Animals of both species can be assessed using many of the “big five” factors used to describe humans
In Kenya, wild animals and livestock can coexist and even benefit each other
Insects like the cold-hardy emerald ash borer could see mass die-offs, but survivors could have hardier offspring
Scientific American collections editor Andrea Gawrylewski talks to managing editor Curtis Brainard about how warming in the Arctic affects us all. And glaciologist Elizabeth Case takes us out near Juneau to study and live on the shifting ice...
The effort comes as President Trump makes comments that deny climate science
The world’s southernmost continent is jettisoning six times more ice now than it was four decades ago
A few brief reports about international science and technology from Papua New Guinea to Kazakhstan, including one on the slow slide of Mount Etna in Italy.
Extreme weather, armed conflict and mismanagement are ruining swaths of crops
Cod egg survival stays high with limited warming, but plummets when the temperature rises a few degrees Celsius in their current spawning grounds.
More in some places, less in others, the trends are both clear and complicated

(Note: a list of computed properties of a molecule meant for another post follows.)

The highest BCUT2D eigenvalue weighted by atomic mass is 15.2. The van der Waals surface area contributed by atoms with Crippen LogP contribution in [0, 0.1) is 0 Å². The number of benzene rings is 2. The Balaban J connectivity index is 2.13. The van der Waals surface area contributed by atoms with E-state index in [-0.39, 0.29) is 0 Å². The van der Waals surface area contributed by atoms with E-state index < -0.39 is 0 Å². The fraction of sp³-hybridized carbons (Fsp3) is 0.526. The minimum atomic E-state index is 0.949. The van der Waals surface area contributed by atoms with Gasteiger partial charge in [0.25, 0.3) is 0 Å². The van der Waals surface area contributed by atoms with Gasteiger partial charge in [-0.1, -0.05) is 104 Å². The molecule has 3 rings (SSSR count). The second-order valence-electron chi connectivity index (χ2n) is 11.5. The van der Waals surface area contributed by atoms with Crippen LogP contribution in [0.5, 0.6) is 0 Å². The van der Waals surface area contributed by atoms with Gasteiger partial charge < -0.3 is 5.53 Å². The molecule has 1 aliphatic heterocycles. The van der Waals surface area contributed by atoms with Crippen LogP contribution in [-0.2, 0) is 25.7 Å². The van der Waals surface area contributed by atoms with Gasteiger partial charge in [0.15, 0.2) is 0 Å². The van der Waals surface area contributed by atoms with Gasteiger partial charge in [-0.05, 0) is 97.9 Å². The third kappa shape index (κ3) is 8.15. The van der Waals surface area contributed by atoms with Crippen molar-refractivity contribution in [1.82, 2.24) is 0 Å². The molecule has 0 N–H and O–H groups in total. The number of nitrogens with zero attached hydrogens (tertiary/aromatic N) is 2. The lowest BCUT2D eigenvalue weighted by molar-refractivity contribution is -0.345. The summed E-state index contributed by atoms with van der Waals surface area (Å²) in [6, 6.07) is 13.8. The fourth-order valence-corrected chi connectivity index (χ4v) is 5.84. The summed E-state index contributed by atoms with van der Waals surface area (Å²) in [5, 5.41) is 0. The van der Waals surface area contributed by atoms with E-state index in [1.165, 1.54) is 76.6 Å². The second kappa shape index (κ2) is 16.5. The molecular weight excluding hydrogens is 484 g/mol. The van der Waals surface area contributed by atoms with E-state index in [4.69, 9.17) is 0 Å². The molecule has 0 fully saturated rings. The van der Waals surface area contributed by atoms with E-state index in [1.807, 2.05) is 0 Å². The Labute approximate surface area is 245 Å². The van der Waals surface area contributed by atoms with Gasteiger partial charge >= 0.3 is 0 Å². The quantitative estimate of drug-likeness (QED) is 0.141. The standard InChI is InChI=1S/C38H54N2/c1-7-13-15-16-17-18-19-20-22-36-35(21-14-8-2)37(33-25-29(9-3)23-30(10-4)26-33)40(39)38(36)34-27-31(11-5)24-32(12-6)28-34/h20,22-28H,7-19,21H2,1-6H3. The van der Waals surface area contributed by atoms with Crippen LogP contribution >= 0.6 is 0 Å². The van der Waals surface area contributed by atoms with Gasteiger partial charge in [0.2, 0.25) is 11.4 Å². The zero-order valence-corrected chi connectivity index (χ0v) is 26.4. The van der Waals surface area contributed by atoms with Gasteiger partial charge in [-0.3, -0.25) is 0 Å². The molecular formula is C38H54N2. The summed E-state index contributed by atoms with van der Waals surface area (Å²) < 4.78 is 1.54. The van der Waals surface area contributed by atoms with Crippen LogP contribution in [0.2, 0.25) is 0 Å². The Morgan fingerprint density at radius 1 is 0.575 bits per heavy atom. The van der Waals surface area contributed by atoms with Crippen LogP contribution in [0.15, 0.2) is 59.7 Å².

There are many cheap and effective ways to provide safe water to the world’s poor regions. But projects often fail due to inadequate planning, maintenance or persuasive power
A species of hermit crab appears to have evolved a large penis to enable intercourse without leaving, and thus possibly losing, its adopted shell.
The official federal announcement of global temperatures has been delayed by the U.S. government shutdown
By coupling audio recordings with satellite data and camera traps, ecologists can keep their eyes—and ears—on protected tropical forests. Christopher Intagliata reports.
Weather fluctuations change how much excess carbon soil can absorb from the atmosphere
Researchers are trying to shift Mexico’s oyamel firs to higher elevations to help them weather warming temperatures
Although the wall is aimed at stopping migrants, environmental rollbacks could encourage more migration
Mountain glaciers are an important source of freshwater for wildlife and human communities
In an annual World Economic Forum report, climate change, extreme weather and biodiversity loss were named among the highest global risks
Drought conditions and poor water management have contributed to the events